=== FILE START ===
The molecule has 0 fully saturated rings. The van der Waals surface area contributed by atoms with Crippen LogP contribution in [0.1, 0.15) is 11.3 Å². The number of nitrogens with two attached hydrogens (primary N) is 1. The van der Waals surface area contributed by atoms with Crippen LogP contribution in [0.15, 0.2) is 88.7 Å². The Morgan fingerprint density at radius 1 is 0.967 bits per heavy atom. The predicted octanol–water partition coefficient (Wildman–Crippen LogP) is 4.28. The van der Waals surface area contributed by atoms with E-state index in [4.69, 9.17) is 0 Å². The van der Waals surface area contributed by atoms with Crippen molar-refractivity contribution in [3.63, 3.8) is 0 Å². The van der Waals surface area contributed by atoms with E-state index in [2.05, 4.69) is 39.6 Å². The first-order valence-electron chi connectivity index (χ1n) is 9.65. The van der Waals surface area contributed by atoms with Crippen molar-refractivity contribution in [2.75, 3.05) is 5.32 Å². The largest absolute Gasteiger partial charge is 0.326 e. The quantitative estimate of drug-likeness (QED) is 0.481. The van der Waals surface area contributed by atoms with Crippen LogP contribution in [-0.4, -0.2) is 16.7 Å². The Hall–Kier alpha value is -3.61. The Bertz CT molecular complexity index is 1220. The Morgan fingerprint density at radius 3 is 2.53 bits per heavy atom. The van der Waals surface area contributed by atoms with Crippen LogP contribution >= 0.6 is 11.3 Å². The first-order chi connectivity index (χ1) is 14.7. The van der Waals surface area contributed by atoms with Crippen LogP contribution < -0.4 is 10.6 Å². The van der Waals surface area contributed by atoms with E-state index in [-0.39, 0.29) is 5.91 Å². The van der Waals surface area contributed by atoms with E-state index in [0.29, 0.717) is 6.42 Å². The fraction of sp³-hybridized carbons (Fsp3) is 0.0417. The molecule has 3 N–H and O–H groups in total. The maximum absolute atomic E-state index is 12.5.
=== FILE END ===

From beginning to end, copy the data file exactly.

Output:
The molecule has 0 fully saturated rings. The van der Waals surface area contributed by atoms with Crippen LogP contribution in [0.1, 0.15) is 11.3 Å². The number of nitrogens with two attached hydrogens (primary N) is 1. The van der Waals surface area contributed by atoms with Crippen LogP contribution in [0.15, 0.2) is 88.7 Å². The Morgan fingerprint density at radius 1 is 0.967 bits per heavy atom. The predicted octanol–water partition coefficient (Wildman–Crippen LogP) is 4.28. The van der Waals surface area contributed by atoms with E-state index in [4.69, 9.17) is 0 Å². The van der Waals surface area contributed by atoms with Crippen molar-refractivity contribution in [3.63, 3.8) is 0 Å². The van der Waals surface area contributed by atoms with E-state index in [2.05, 4.69) is 39.6 Å². The first-order valence-electron chi connectivity index (χ1n) is 9.65. The van der Waals surface area contributed by atoms with Crippen molar-refractivity contribution in [2.75, 3.05) is 5.32 Å². The largest absolute Gasteiger partial charge is 0.326 e. The quantitative estimate of drug-likeness (QED) is 0.481. The van der Waals surface area contributed by atoms with Crippen LogP contribution in [-0.4, -0.2) is 16.7 Å². The Hall–Kier alpha value is -3.61. The Bertz CT molecular complexity index is 1220. The Morgan fingerprint density at radius 3 is 2.53 bits per heavy atom. The van der Waals surface area contributed by atoms with Crippen LogP contribution >= 0.6 is 11.3 Å². The first-order chi connectivity index (χ1) is 14.7. The van der Waals surface area contributed by atoms with Crippen LogP contribution < -0.4 is 10.6 Å². The van der Waals surface area contributed by atoms with E-state index in [-0.39, 0.29) is 5.91 Å². The van der Waals surface area contributed by atoms with E-state index in [0.29, 0.717) is 6.42 Å². The fraction of sp³-hybridized carbons (Fsp3) is 0.0417. The molecule has 3 N–H and O–H groups in total. The maximum absolute atomic E-state index is 12.5.